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Ij THE LADRONES J
AND CAROLINES. J
S Value and Beauty of These Much-Discussed Islands ||§
'i in the Pacific Ocean. |||
I A QVEEB PEOPLE WITH (11JEEBEB CUSTOMS.
Far out in the Pacifio, where the
map looks as if a charge of bird shot
had peppered a spot no larger than
your thumb, the American flag is
fiying over the Ladrones. They are
but specks on the face of the deep.
Yet there is an empire of island wealth
nmid the rarest scenery in the world.
An earthly paradise it is called.
The capture of the Ladrones by the
United States with a seizure of the
Carolines just to the south of J the
group makes them of new interest to
The Ladrones are a chain of vol
canic islands extending north and
south from latitude thirteen degrees
twelve minutes north to latitude
twenty degrees thirty-two minutes
south and in longitude about 146 east.
They were discovered by Magellan,
March 6, 1521, and named Ladrones
from the supposed stealing propensi
ties of the natives, Later, in 1668, the
islands were named Mariana, in honor
of Maria Anne, of Austria, the widow
of Phillip IV., King of Spain. The
inhabited islauds are Agrigan, Saipan,
Tmian, Rota and Guam. On the
other islands are volcanoes spouting
lire and steam. The mountains range
from 1000 to 3000 feet high, about
the altitude of the biggest of the
The Spaniards have controlled the
islands without interference or seri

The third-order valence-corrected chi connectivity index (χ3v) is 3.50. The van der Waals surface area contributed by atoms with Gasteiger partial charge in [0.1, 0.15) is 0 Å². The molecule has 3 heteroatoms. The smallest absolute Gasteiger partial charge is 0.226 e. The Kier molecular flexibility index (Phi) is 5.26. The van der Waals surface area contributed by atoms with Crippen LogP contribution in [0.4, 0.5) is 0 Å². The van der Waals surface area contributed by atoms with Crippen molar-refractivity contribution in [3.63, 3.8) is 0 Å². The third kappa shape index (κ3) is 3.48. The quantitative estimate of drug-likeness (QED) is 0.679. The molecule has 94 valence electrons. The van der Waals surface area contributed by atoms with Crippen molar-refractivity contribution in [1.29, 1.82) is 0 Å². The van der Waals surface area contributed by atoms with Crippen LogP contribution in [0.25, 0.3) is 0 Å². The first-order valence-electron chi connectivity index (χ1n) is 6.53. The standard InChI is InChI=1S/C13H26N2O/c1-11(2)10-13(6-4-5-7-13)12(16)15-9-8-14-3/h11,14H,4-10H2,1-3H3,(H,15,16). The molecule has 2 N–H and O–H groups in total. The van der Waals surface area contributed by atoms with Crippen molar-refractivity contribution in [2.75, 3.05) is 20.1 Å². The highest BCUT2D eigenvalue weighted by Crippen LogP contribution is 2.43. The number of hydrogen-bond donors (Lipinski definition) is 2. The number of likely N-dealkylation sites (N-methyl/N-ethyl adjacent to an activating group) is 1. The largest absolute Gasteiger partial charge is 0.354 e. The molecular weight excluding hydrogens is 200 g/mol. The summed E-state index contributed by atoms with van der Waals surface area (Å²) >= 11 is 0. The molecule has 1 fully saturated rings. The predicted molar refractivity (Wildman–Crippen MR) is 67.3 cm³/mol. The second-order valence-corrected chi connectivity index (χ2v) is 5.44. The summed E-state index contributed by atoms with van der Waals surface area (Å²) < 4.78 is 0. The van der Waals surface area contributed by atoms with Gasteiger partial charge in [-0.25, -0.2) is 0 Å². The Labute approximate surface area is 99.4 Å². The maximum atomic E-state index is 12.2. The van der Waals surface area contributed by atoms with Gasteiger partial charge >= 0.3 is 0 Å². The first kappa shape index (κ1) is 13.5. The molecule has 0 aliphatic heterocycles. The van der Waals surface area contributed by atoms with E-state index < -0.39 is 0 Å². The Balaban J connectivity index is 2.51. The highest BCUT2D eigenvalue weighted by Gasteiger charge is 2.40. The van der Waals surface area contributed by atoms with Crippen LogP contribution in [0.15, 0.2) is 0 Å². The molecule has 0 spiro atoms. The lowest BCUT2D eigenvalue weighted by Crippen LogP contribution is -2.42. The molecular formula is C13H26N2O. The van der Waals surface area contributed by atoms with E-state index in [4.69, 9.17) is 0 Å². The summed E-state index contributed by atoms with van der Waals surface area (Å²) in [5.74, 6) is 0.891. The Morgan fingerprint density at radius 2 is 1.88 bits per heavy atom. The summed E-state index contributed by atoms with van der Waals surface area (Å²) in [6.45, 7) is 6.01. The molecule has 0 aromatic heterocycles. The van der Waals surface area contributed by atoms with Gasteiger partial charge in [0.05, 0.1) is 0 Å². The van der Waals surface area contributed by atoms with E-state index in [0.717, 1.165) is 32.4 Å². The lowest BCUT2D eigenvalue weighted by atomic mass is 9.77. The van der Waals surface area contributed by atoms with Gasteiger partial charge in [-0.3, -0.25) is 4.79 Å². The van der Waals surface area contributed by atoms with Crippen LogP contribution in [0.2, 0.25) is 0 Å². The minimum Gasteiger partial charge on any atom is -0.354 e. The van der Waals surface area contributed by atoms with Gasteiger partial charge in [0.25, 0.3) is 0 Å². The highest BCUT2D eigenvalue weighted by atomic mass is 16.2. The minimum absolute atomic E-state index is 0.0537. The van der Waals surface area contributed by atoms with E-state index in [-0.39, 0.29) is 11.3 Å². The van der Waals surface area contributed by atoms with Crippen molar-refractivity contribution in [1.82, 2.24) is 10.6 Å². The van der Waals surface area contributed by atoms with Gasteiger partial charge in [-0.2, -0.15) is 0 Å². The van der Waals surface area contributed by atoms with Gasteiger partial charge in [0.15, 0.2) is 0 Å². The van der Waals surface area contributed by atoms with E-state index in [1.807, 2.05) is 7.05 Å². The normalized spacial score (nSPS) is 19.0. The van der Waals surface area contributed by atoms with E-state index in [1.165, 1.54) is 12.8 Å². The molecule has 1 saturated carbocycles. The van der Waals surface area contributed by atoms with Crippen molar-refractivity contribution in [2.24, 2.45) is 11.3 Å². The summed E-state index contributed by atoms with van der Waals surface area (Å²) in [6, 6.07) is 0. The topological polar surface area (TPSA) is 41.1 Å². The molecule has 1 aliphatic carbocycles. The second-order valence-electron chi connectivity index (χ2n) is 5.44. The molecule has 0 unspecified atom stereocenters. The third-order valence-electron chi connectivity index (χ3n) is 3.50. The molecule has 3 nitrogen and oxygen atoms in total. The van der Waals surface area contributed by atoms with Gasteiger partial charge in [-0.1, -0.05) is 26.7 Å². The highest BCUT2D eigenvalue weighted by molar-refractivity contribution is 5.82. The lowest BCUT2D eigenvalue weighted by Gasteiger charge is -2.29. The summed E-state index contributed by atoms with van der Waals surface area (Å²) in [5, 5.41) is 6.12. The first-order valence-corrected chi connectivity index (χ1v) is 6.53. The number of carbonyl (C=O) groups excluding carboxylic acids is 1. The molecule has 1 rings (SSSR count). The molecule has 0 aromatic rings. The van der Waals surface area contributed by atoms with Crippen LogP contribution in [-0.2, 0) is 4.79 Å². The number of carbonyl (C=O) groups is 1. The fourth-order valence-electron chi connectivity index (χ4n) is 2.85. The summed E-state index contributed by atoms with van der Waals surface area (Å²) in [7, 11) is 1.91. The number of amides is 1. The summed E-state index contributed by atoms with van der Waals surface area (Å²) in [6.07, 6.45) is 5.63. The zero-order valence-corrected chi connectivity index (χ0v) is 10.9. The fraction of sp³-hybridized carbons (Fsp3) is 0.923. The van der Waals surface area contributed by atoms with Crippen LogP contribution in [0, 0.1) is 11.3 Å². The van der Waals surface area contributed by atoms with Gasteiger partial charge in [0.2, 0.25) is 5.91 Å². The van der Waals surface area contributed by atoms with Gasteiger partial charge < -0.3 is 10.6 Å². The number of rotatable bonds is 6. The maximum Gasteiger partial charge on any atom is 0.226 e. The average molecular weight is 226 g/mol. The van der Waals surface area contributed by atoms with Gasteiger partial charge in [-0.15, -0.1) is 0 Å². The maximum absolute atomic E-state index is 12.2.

ous trouble from the natives. There
is a small garrison at Agana, the cap
ital, where the Governor-General has
resided. Many natives of the Caro
line Islands have been imported into
the Ladrones and the races are inter
estingly mixed. The blending of the
tall, copper-colored, curly-haired,
long-beo "id and mustached Carolin
ians with the Philippian-looking La
drones, with their dark Malay skin,
A LADRONE BELLE.
has given a new tint to a large num
ber of young men and women.
The chief products for sustaining
life are cocoanuts and bread fruit.
They grow spontaneously everywhere.
It is said that one cocoanut tree will
feed a man. A grove of the fruit trees
to the islander is what a herd of cows
is to the Pennsylvania farmer.
These, with the tons of fish in the
lagoons, which are natural fish ponds,
are responsible for the profound in
dolence of the natives. They can
support life without laboring. Some
of the bread fruit trees are ten or
twelve feet in diameter. A single
tree is considered equal in life-sup
porting capacity to two acres of
wheat. Then there are other pro
ducts—guava, corn, ordinary wheat,
bananas, flgs and arrowroot.
The islands forming the Ladrones,
:HE BUSINESS SECTION OF AGANA. PRINCIPAL TOWN OF THE LAD RONE
beginning at the northernmost, are
Farallon de Pajaras, an active volcano
1000 feet in height; a group of three
rocky islets known as the Urracas;
Assumption, a partially active vol
canic peak 2848 feet in height; Agri
gau, seven miles in length, mountain
ous, and the northernmost inhabited
island; Pagan, having three active
cones, and peopled by a few natives;
the uninhabited islands of Alamagan,
Guguan, Sariguan, Anataxan and
Farallon de Medinilla; Saipan, fifteen
miles long, fertile, and having about
1000 inhabitants; Tiaian, originally
possessing 30,000 inhabitants, and
now a place of segregation for lepers,
with a population of 300; Aguijan, of
no importance; Rota, with 500 inhab